You are reading the documentation for version 1.1 of OpenStructure. You may also want to read the documentation for: 1.2 devel

Creating a New Module

OpenStructure can be extended by writing additional modules. A module will usually consist of a set of C++ classes and methods, most of which will also be exported to Python. It is also possible to write modules completely in Python.

The build system of OpenStructure is quite simple. The main difference to other projects is the use of a so-called stage directory. The stage directory replicates the normal layout of a standard Linux directory structure, with an ‘include’ directory for the headers, a ‘lib’ directory containing the shared library files, a bin directory for the executables and a ‘share’ directory for the platform-independent data like icons, images and examples.

OpenStructure uses CMake to build the project. The rules for the build-system are defined in CMakeLists.txt files. When running cmake, the files are compiled and copied into stage. The real installation, if necessary, happens at a later stage. This is referred to as staging of the files.

If a new module is written following the guidelines in this page, it will be seamlessly included in the build system and will then be available form both the DNG python console and the OpenStructure command line as any other native module.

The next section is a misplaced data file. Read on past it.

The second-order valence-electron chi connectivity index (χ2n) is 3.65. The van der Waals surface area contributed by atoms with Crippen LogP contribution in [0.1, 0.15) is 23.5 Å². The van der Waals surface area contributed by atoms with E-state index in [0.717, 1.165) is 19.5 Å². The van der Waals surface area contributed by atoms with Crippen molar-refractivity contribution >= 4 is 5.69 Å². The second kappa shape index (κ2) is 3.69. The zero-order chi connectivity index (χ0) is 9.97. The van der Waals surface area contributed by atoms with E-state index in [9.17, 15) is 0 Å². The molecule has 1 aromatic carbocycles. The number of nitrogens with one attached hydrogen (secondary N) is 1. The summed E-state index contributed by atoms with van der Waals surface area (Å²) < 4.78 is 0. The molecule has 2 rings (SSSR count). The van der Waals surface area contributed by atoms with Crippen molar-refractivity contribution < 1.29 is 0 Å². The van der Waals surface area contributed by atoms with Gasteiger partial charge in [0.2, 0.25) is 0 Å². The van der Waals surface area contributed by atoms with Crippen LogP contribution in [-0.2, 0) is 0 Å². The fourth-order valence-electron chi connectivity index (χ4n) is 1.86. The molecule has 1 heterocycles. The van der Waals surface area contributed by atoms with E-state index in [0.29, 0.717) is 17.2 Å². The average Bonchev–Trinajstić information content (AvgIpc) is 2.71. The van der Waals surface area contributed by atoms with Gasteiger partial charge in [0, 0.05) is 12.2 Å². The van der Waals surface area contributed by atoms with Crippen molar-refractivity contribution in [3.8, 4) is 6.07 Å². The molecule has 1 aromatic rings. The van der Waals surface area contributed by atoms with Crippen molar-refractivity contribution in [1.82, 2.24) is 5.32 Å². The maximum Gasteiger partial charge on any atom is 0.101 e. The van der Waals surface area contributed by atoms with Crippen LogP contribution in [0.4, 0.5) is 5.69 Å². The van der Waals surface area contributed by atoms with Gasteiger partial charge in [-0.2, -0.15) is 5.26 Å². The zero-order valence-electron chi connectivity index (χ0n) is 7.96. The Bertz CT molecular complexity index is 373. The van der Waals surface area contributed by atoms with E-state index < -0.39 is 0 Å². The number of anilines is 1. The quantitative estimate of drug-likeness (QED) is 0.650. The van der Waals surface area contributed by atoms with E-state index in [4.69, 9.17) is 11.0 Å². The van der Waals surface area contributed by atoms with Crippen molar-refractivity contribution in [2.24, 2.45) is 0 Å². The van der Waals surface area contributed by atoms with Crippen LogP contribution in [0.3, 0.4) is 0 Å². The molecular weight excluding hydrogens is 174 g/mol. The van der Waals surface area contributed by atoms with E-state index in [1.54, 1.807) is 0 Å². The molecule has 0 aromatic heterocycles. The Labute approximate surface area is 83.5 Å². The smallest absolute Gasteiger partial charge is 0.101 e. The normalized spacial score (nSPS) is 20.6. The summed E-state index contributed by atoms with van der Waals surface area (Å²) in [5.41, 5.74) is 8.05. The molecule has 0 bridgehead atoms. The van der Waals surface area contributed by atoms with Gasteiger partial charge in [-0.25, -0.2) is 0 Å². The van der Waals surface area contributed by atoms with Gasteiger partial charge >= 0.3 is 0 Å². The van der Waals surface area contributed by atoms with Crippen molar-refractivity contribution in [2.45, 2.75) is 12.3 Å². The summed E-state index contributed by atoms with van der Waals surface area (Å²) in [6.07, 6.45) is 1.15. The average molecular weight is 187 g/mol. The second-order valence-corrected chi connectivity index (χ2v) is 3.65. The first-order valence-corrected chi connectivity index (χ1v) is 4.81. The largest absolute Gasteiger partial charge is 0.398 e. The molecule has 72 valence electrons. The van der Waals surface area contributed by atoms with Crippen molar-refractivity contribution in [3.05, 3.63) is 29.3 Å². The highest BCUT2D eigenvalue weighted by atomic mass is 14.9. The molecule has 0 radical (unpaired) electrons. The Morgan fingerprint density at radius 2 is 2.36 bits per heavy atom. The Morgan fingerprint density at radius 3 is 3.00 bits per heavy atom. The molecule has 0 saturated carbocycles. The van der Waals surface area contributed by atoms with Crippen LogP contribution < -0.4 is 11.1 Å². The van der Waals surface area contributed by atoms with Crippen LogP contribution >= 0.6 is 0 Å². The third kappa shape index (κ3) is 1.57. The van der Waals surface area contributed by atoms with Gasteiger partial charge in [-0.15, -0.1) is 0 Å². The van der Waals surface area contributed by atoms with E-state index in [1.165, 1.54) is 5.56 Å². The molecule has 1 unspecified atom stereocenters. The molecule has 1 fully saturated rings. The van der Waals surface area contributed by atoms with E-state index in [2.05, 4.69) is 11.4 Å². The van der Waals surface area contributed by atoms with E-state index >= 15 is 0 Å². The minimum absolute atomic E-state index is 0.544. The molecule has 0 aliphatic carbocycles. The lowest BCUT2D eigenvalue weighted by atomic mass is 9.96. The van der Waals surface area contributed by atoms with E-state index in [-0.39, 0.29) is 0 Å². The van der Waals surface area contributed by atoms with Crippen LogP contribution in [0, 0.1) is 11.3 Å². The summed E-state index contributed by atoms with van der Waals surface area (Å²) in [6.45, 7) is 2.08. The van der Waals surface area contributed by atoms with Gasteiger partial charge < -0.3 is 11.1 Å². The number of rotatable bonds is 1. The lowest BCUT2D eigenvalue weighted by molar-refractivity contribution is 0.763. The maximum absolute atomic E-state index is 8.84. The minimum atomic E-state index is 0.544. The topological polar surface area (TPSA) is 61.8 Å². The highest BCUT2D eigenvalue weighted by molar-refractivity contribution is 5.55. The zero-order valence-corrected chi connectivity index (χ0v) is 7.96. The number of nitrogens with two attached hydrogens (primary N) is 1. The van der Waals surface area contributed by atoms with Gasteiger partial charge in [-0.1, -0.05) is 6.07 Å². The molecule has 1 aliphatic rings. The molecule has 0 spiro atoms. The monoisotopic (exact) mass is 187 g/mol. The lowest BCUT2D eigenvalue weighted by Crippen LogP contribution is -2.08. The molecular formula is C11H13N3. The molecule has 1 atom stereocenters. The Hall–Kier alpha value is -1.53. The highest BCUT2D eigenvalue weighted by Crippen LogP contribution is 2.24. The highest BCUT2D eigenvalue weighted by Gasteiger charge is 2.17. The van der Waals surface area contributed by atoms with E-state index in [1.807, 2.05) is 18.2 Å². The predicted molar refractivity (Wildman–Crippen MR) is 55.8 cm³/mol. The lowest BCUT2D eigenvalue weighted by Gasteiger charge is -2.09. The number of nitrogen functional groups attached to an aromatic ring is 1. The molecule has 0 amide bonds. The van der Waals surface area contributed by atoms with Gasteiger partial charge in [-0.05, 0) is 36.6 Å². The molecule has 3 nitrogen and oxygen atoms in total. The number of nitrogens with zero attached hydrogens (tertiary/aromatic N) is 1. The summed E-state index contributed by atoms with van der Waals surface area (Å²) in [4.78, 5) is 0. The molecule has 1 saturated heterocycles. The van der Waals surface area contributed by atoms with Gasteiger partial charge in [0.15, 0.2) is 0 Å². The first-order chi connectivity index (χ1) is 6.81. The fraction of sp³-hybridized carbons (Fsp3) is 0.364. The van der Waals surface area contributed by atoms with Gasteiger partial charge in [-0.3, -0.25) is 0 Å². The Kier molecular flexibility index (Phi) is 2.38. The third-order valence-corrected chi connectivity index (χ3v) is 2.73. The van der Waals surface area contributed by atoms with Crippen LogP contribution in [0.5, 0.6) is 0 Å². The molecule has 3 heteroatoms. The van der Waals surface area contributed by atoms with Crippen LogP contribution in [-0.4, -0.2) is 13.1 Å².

As a first step, a new directory structure must be created to accommodate the new module.

Directory Structure

For the purpose of this example, let’s assume we are creating a new module called ‘mod’ (for ‘modeling’). Let’s create a directory named mod under the ‘modules’ directory in the OpenStructure development tree, and populate it with the three subdirectories src, pymod, and tests. Then we add a CMakeLists.txt file in the ‘mod’ directory, consisting of three lines:

add_subdirectory(src)
add_subdirectory(pymod)
add_subdirectory(tests)

The Module Code

In the src subdirectory we put the code that implements the functionality of the new module, plus a config.hh header file.

Here is a skeleton of one of the files in the directory , modeling_new_class.hh:

#ifndef OST_MOD_NEW_CLASS_HH
#define OST_MOD_NEW_CLASS_HH

#include <ost/mod/module_config.hh>

// All other necessary includes go here

namespace ost { namespace mod {

class DLLEXPORT_OST_MOD NewClass {
 public:
   void NewMethod();

  // All declarations of NewClass go here

};

}} // namespaces

#endif

And here is the skeleton of the corresponding modeling_new_class.cc file:

#include "modeling_new_class.hh"

using namespace ost::mol;
using namespace ost::mod;

// All other necessary includes and namespace directives
// go here